Reply to  Joanna Danek
September 18, 2013 9:01 am

One of my favorites:
Blitz in your food proccessor:
1 cup of almond or other nut meal(I love cashew)
2 cups of shredded coconut
3 tablespoons of maple syrup or coconut nectar
3 tablespoons of coconut oil
2 tablespoons of cocoa powder
1 teaspoon vanilla extract

when it starts to come into one big ball, turn off food processor and form into tablespoon sized balls. Store in the fridge

Cheryl Pierce
Reply to  Sabrina Modelle
September 18, 2013 10:02 am

Thank you, Sabrina! I’m always looking for ways to use almond meal. It seems so wasteful to discard it after making almond milk. I can’t wait to try it.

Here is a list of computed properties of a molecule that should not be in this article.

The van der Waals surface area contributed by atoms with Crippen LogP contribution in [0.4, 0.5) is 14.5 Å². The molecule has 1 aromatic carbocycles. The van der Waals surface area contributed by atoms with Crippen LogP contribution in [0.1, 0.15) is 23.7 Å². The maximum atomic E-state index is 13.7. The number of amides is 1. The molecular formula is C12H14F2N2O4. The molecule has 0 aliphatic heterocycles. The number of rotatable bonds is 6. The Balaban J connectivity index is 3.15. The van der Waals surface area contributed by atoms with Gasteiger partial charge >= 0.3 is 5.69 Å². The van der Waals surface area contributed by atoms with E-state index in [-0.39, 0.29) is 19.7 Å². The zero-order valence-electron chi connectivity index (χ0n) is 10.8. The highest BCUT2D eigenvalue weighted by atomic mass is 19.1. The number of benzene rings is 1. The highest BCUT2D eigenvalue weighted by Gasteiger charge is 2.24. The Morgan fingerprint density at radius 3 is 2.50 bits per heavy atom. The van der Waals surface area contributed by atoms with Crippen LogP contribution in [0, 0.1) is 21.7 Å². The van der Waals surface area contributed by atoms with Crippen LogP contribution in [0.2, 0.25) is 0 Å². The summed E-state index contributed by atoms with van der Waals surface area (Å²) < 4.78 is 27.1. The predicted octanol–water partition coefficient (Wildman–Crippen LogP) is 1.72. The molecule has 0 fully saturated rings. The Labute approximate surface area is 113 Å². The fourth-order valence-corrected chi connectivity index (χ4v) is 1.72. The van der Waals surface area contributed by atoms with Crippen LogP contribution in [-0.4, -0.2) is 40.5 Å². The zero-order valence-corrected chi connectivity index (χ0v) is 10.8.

Reply to  Sabrina Modelle
September 18, 2013 12:07 pm

I make a raw chocolate confection that is very much like this recipe, Sabrina. You can use chopped walnuts or, in my case, sometimes I use the almond paste remaining from making almond milk. Tasty either way!

September 23, 2012 4:57 pm

Taza Chocolate is another good bean-to-bar operation. They make chocolate bars in different flavors, and they also sell yummy cacao nibs. (This is all assuming that the cane sugar they use passes the kitchen test. I’m pretty sure it does, but it might depend on how strictly you apply the test.)

Dean Orfas
September 23, 2012 2:20 pm

I’m pretty sure that raw honey passes the kitchen test. Just add a little water and raw honey to cocoa powder….whip it with a fork and viola!..delicious chocolate fudge.

September 21, 2012 5:47 am